Peter Van Petegem on pressure, Mattan and Paris-Roubaix

In a lengthy interview with journalist Rik Van Welden from Het Nieuwsblad a seemingly relaxed Peter...

In a lengthy interview with journalist Rik Van Welden from Het Nieuwsblad a seemingly relaxed Peter Van Petegem (35) makes clear that he is ready for the win on Sunday. "For my family, the sporting successes I've had are plenty," Van Petegem said. "My wife Angelique told me she really would like to experience another big win though, we'll take it as it comes."

There was a lot of criticism at his address because he didn't compete in Gent-Wevelgem, while 'Tom Van Vlaanderen' did. But 'de zwarte van Brakel' is keeping his cool: "Maybe I'm exaggerating a bit but next Sunday, Gent-Wevelgem will be forgotten about already. In January-February we won ten, fifteen races; bit things didn't work out in the Omloop and Kuurne and immediately those are forgotten. And later in this spring it will start all over again in case we don't win a stage in the Giro. You see, there's always stress. With someone like [Davitamon boss Marc] Coucke it never eases."

"Of course there was relief last Wednesday, we waited a long time for that first big win; but the way the team was riding, it had to happen soon. I was especially happy for Nico, it is his race, he really lived toward that moment. This year he has been performing really well, even though the team management didn't want to take him seriously, they left him out of the selection for some of the spring races. Luckily he had a lot of support from the riders, myself included.

"If he had had a bad winter, that would have been a reason not to select him. If they would do something like that to some other riders they would have reacted differently and have given it away. It started with his contract; he was the last one to get things agreed on. The way Nico answered on the bike is a sign of big class I reckon."

Last year, Van Petegem saw the victory on the velodrome in Roubaix slip through his fingers because of bad luck. "When I punctured, I didn't know how strong I really was yet," he said. "That realisation only came later. I knew that things were about 90 percent lost but started chasing anyway. I saw how I rode from one group to the next, at that moment I could tell how fast I was really going. I felt it. It was a great sensation at that moment, but it was less uplifting when I got to the big group at the end of the Carrefour de L'Arbre and everyone was knackered; they couldn't go any faster.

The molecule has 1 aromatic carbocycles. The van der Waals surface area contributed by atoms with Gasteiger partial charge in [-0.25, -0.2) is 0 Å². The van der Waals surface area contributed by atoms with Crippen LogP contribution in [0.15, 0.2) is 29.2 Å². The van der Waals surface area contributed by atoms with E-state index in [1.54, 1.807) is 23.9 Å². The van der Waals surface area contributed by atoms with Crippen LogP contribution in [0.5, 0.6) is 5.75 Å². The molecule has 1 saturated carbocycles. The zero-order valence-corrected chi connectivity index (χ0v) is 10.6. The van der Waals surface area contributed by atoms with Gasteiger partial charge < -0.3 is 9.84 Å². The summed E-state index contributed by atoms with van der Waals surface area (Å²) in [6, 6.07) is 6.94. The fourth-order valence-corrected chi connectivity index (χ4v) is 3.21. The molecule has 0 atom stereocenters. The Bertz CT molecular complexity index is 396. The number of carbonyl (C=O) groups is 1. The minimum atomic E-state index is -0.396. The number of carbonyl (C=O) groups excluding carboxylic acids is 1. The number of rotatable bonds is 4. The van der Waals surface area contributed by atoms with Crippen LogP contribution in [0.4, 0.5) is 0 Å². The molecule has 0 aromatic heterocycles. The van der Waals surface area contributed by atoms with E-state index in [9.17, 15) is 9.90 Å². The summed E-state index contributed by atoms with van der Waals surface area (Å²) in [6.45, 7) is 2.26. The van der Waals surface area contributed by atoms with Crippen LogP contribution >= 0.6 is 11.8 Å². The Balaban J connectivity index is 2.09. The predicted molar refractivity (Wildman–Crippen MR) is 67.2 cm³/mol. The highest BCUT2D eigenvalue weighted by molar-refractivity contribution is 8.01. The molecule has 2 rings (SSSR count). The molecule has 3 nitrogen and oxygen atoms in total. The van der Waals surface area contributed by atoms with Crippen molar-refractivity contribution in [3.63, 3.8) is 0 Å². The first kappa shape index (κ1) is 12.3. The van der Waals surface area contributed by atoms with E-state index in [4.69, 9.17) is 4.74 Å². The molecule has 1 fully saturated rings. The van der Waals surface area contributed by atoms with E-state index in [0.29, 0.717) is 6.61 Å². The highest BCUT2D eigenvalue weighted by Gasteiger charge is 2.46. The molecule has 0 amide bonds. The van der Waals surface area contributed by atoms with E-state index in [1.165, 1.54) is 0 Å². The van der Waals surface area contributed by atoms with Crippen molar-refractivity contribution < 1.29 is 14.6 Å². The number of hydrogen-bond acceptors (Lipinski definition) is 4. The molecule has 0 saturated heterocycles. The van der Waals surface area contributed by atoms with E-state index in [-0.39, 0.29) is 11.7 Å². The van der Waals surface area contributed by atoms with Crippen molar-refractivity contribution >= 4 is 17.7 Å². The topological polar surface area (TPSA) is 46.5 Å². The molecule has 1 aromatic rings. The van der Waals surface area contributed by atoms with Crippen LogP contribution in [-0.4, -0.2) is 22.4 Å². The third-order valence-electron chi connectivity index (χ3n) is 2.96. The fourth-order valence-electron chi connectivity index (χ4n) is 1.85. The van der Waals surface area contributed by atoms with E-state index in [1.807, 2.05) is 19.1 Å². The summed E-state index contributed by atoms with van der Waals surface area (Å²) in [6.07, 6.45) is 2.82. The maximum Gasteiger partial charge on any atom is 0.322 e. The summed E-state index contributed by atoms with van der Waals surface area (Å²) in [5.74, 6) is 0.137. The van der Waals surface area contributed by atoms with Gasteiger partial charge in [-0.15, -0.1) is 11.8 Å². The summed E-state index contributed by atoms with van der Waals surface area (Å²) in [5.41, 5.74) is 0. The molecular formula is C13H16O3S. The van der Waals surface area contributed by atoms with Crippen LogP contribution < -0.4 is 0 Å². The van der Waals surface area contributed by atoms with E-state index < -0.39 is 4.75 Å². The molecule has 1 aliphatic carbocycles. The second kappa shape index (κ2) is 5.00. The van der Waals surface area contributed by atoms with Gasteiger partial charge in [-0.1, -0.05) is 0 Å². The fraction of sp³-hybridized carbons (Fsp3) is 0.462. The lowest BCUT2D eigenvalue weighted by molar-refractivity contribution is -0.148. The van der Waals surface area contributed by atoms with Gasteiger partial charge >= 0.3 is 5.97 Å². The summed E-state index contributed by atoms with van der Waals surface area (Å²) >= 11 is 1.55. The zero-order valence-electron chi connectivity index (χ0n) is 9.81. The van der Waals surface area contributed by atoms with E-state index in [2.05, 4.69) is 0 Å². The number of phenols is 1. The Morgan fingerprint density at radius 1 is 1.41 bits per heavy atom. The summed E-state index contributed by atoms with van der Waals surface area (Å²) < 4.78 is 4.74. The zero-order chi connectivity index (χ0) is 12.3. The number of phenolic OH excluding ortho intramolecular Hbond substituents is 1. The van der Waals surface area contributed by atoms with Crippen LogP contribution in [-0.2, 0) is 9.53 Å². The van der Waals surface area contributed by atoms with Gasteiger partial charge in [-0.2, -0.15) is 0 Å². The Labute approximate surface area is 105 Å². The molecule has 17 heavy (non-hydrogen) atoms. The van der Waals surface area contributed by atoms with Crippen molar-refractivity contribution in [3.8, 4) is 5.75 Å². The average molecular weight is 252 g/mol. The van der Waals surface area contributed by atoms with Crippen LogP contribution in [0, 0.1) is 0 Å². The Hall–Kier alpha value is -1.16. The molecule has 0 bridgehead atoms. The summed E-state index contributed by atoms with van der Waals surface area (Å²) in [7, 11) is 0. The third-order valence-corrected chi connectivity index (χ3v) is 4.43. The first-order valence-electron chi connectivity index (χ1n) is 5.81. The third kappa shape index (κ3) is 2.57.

"If not too much goes wrong, I should be competing for the win again. The last two years I didn't ride Gent-Wevelgem and I had my best results in the Hel. Of course there's always people who don't think it's a good idea not to ride. I know that Tchmil didn't ride Gent-Wevelgem but went training for six hours. That's what I did. It is not because you're not racing that you are not at work on the bike. It is a dangerous race, look how many crashes there were again. I prefer crashing in Paris-Roubaix than to have to miss out on riding it that way."

After Paris-Roubaix, Van Petegem will ride the Amstel Gold Race and possibly Liege-Bastogne-Liege, but the latter only in the service of his teammates. "My next goal is the Belgian Championships. The parcours suits me and I want to be good there," he finished.

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